Home » Vietnamese Victims of Agent Orange and U.S.-Vietnam Relations by Michael F. Martin
Vietnamese Victims of Agent Orange and U.S.-Vietnam Relations Michael F. Martin

Vietnamese Victims of Agent Orange and U.S.-Vietnam Relations

Michael F. Martin

Published May 28th 2009
ISBN :
Kindle Edition
50 pages
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 About the Book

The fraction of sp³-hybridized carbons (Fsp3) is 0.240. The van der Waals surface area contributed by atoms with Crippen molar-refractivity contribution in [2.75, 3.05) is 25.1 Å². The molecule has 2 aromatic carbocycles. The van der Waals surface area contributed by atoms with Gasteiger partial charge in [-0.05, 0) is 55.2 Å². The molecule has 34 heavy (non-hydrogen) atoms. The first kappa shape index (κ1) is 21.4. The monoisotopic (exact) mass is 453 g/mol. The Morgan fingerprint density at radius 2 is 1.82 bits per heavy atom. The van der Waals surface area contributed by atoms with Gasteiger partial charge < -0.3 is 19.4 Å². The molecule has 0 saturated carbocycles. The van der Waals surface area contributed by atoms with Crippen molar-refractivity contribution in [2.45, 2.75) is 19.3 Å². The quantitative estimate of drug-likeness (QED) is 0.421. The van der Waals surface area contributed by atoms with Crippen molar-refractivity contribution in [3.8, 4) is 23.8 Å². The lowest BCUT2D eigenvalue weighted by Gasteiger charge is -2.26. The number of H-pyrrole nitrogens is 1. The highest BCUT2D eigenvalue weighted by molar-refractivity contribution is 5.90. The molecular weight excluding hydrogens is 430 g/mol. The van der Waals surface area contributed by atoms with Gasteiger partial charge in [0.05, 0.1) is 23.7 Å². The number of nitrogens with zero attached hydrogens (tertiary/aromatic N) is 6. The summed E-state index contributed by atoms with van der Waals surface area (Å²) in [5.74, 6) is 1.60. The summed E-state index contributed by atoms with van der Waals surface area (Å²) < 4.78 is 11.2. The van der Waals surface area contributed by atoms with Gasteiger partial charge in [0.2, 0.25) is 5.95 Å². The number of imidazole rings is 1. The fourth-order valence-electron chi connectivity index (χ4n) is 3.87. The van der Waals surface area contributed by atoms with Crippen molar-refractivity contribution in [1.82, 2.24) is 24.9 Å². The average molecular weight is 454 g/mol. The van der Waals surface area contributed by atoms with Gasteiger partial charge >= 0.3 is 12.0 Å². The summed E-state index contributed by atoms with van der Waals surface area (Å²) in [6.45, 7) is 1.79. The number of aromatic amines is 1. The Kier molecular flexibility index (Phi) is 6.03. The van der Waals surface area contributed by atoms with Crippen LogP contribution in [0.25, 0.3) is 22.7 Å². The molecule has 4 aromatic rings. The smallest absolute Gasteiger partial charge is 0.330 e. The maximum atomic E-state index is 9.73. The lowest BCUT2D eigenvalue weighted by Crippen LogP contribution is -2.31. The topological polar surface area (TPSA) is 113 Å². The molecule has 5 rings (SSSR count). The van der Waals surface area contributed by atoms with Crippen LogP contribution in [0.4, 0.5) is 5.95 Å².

Since the end of the Vietnam War in 1975, there has been a gradual warming of bilateral relations between the United States and Vietnam, culminating in the appointment of the first U.S. ambassador to Vietnam in 1996 and the granting of permanentMoreSince the end of the Vietnam War in 1975, there has been a gradual warming of bilateral relations between the United States and Vietnam, culminating in the appointment of the first U.S. ambassador to Vietnam in 1996 and the granting of permanent normal trade relations (PNTR) to Vietnam in 2007. Over the last three decades, many—but not all—of the major issues causing tension between the two nations have been resolved.One major legacy of the Vietnam War that remains unresolved is the damage that Agent Orange, and its accompanying dioxin, have done to the people and the environment of Vietnam. For the last 30 years, this issue has generally been pushed to the background of bilateral discussions by other issues considered more important by the United States and/or Vietnam. With most of those issues presently resolved, the issue of Agent Orange/dioxin has emerged as a regular topic in bilateral discussions.According to various estimates, the U.S. military sprayed approximately 11-12 million gallons of Agent Orange over nearly 10% of then-South Vietnam between 1961 and 1971. One scientific study estimated that between 2.1 million and 4.8 million Vietnamese were directly exposed to Agent Orange. Vietnamese advocacy groups claim that there are over three million Vietnamese suffering from serious health problems caused by exposure to the dioxin in Agent Orange.In the last few years, the people of Vietnam have become increasingly concerned about the issue of Agent Orange. Various non-government organizations are placing more pressure on the Vietnamese government to remove the dioxin from the environment and provide better care to the people exposed to Agent Orange. Some government ministries are comparatively sympathetic to the public concern about Agent Orange, but other ministries are apprehensive that highlighting the dangers of dioxin could have undesired consequences for bilateral relations with the United States or for Vietnam’s economy.The Vietnamese government has long sought U.S. assistance. Although the United States has provided scientific and technical support in the past, it has repeatedly denied any legal liability to provide assistance. It has questioned Vietnam’s assertions about the extent of the environmental and health problems attributed to Agent Orange and dioxin. As a result, there is a growing possibility of friction between the two governments over the issue of Agent Orange.Recently, the United States has shown a greater willingness to cooperate on some aspects of the issue. In both fiscal years 2007 and 2009, Congress appropriated $3 million for dioxin removal and health care facilities in Da Nang. However, the Vietnamese government and people would like to see the United States do more to remove dioxin from their country and provide help for victims of Agent Orange.This report examines various estimates of the effects of Agent Orange on Vietnam’s people and environment, the history of U.S. policy on the issue, the current clean up efforts in Vietnam, the various forms of assistance—including U.S. assistance—provided to people with medical conditions associated with dioxin exposure, and the implications for bilateral relations. It concludes with a brief discussion of possible congressional responses to the issue.This report will be updated as conditions warrant.